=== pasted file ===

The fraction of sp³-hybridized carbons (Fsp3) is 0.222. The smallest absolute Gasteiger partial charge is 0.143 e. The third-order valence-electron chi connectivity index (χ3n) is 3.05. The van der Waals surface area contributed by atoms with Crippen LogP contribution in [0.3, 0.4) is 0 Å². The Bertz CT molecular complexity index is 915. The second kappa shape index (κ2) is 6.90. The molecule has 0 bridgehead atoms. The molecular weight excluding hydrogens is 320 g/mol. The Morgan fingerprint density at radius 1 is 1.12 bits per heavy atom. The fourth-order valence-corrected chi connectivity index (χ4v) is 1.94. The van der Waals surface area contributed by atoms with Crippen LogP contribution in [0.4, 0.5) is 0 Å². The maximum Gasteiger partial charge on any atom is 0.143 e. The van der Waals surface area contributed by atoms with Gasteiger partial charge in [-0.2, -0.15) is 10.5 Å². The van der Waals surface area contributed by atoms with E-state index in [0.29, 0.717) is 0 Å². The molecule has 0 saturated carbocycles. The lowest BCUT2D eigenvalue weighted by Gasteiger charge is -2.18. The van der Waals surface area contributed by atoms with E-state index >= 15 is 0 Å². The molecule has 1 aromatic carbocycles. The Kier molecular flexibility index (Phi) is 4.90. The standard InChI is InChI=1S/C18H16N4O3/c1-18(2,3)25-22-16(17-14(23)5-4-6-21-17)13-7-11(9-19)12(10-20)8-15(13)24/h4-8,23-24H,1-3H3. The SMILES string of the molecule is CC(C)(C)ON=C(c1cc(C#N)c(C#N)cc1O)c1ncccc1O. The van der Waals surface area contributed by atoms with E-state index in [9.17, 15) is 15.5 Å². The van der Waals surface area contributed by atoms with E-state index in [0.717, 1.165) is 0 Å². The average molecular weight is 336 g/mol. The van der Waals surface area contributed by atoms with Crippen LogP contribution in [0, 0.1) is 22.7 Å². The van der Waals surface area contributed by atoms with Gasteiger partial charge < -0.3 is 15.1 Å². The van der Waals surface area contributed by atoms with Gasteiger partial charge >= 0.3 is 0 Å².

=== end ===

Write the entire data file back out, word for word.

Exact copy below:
The fraction of sp³-hybridized carbons (Fsp3) is 0.222. The smallest absolute Gasteiger partial charge is 0.143 e. The third-order valence-electron chi connectivity index (χ3n) is 3.05. The van der Waals surface area contributed by atoms with Crippen LogP contribution in [0.3, 0.4) is 0 Å². The Bertz CT molecular complexity index is 915. The second kappa shape index (κ2) is 6.90. The molecule has 0 bridgehead atoms. The molecular weight excluding hydrogens is 320 g/mol. The Morgan fingerprint density at radius 1 is 1.12 bits per heavy atom. The fourth-order valence-corrected chi connectivity index (χ4v) is 1.94. The van der Waals surface area contributed by atoms with Crippen LogP contribution in [0.4, 0.5) is 0 Å². The maximum Gasteiger partial charge on any atom is 0.143 e. The van der Waals surface area contributed by atoms with Gasteiger partial charge in [-0.2, -0.15) is 10.5 Å². The van der Waals surface area contributed by atoms with E-state index in [0.29, 0.717) is 0 Å². The molecule has 0 saturated carbocycles. The lowest BCUT2D eigenvalue weighted by Gasteiger charge is -2.18. The van der Waals surface area contributed by atoms with E-state index >= 15 is 0 Å². The molecule has 1 aromatic carbocycles. The Kier molecular flexibility index (Phi) is 4.90. The standard InChI is InChI=1S/C18H16N4O3/c1-18(2,3)25-22-16(17-14(23)5-4-6-21-17)13-7-11(9-19)12(10-20)8-15(13)24/h4-8,23-24H,1-3H3. The SMILES string of the molecule is CC(C)(C)ON=C(c1cc(C#N)c(C#N)cc1O)c1ncccc1O. The van der Waals surface area contributed by atoms with E-state index in [9.17, 15) is 15.5 Å². The van der Waals surface area contributed by atoms with E-state index in [0.717, 1.165) is 0 Å². The average molecular weight is 336 g/mol. The van der Waals surface area contributed by atoms with Crippen LogP contribution in [0, 0.1) is 22.7 Å². The van der Waals surface area contributed by atoms with Gasteiger partial charge < -0.3 is 15.1 Å². The van der Waals surface area contributed by atoms with Gasteiger partial charge >= 0.3 is 0 Å².